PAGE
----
Why Won’t My Window AC Unit Turn On?

Window air conditioners are rather simple appliances that cool you off. If yours isn't working, there is usually an easy explanation. Don't sweat it.

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In the heat and humidity of summer, many of us seek relief with air conditioning. For those without central air conditioning, a window air conditioner can help bring down the temperature. But what happens if your window air conditioner won’t turn on? We’ve found the most common failures that cause this problem, some of which are easy to fix yourself.

Reasons Your Window AC Won’t Work

Power Problems

While a central air system is hard-wired into your home’s electrical panel, a window air conditioner typically plugs into a wall outlet somewhere near the window. If it won’t turn on, your first step should be to check to make sure it’s plugged in and that the power cord isn’t damaged. Brandi Andrews, CEO of National Air Warehouse, says she’s seen many power cords chewed by rodents — a problem that may not only cause the machine to suddenly stop, but can create a fire hazard as well.

Another possibility: Your circuit breaker could be overloaded and tripped, cutting power to the window air conditioner. Here’s how to reset it. Be sure to double-check the rating plate on the air conditioner for the amperage required, to ensure that your breaker can supply the proper current.

Chris Forbus, owner of Choice Air Care in Frisco, Tex., says that using an extension cord can also increase the load on the circuit, causing the circuit breaker to trip. Don’t use an extension cord with a window air conditioner. While there are some specialty, heavy-duty extension cords labeled for use with window air conditioners (usually with 10-gauge wire meant to handle the higher amperage draw), the experts we spoke with suggest that these be only used temporarily.

Dirty Fins and Coils

Your window air conditioner is a machine, and like all machines it requires maintenance. Be sure to clean the coils and cooling fins through which refrigerants flow, which are narrow and tend to trap dust and debris. If the cooling fins or filters are dirty, the insufficient airflow can cause the unit to not turn on.

Oscar Aparicio, a heating and cooling instructor at San Joaquin Valley College, says that skipping this maintenance step can doom an air conditioning unit. “A dirty coil can lead to multiple failures, including high head pressure, which overworks the compressor,” he says. That creates insufficient airflow, leading to inadequate cooling and higher electricity bills.

Also, be sure to change air filters. This will also extend the time between coil cleanings, thanks to less dirty air making it through the machine.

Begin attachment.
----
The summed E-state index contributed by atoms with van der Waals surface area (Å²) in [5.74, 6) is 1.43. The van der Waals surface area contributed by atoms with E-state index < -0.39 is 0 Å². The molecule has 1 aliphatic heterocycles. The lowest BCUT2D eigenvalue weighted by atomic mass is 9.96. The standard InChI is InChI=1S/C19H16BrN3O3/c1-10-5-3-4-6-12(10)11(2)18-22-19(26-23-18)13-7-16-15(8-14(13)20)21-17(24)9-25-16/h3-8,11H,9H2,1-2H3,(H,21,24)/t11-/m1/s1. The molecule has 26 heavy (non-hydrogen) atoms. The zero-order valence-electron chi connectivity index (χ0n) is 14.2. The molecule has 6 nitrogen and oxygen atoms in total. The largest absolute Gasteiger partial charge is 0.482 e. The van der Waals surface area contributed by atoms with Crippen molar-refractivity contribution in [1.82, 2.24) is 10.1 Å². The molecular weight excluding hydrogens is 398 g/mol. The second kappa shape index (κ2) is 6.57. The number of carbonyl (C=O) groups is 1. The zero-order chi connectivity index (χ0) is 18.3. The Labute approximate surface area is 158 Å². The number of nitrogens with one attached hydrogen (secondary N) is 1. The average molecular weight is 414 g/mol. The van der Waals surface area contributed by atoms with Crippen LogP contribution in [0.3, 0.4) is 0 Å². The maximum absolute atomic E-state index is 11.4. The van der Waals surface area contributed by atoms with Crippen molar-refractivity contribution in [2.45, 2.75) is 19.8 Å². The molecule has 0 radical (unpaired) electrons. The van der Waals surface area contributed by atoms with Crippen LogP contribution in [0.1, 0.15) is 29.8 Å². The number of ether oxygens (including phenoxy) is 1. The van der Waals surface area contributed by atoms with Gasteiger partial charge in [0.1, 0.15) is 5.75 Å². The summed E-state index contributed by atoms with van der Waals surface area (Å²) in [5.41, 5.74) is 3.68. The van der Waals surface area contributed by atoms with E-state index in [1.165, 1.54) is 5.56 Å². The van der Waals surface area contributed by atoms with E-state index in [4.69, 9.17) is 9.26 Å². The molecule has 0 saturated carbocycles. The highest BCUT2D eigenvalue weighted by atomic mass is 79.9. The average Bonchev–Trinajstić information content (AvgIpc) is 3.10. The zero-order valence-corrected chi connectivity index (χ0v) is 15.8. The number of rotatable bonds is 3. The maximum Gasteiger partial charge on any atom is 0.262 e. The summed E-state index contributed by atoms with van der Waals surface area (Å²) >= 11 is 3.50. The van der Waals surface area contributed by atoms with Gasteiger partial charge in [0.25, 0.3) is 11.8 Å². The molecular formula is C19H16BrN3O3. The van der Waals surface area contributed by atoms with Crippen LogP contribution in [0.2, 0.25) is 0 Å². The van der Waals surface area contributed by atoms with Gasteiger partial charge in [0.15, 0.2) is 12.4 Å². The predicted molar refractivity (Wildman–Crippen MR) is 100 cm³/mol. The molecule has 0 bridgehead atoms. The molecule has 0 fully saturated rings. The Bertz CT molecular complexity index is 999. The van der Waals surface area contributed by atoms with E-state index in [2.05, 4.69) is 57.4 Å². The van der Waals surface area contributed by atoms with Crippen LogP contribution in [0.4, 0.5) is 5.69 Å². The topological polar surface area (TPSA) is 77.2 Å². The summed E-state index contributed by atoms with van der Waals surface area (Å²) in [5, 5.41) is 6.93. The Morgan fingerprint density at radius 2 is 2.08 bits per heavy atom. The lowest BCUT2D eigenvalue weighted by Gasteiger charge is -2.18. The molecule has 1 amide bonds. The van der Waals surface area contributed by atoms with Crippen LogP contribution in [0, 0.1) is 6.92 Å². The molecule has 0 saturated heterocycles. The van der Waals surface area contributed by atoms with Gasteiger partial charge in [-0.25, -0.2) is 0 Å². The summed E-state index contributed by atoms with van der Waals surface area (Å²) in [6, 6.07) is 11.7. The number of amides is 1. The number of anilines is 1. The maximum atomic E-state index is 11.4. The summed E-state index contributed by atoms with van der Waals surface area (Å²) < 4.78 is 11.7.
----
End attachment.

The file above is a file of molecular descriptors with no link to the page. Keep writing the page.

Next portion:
Leaking or Low Refrigerant Charge

Your window air conditioner’s refrigerant is meant to be in a closed system because refrigerants can be harmful to the environment. One sign of leaking or low refrigerant is ice on the air conditioner coils. This means the coil can’t properly disperse the heat, so condensation freezes. If the ice is bad enough, your air conditioner might not start.

If you suspect a refrigerant leak, don’t try and troubleshoot this yourself. Instead, search for a specialist with an Environmental Protection Agency (EPA) refrigerant repair certification who can safely trace and repair leaks. Often, however, new window air conditioners are priced reasonably enough that it may be cheaper to buy a new one than pay for repairs. Here are some tips on getting rid of old appliances.

What If My Window AC Won’t Turn Off?

Your window air conditioner unit temperature is regulated by a thermistor or a thermostat. These sensors can occasionally fail. When they do, the air conditioner can’t read the temperature in the room, so it may continue running even after the set temperature has been reached.

Depending on the model, the thermostat or thermistor can be checked for continuity. If it doesn’t have continuity when the air conditioner is trying to cool, replace the thermostat or thermistor if possible. On some models, the thermistor or thermostat is part of the main control board and can’t be removed.

Chris Tonn
A lifelong Ohioan, Chris grew up around classic rusty sports cars from Japan and England. He's been covering the automotive industry for nearly 10 years, and is a member of the Midwest Automotive Media Association (MAMA). A family man, Chris drives a Chrysler minivan, and uses his rusty old Miata as a shelf, until the day it is uncovered as a priceless barn find.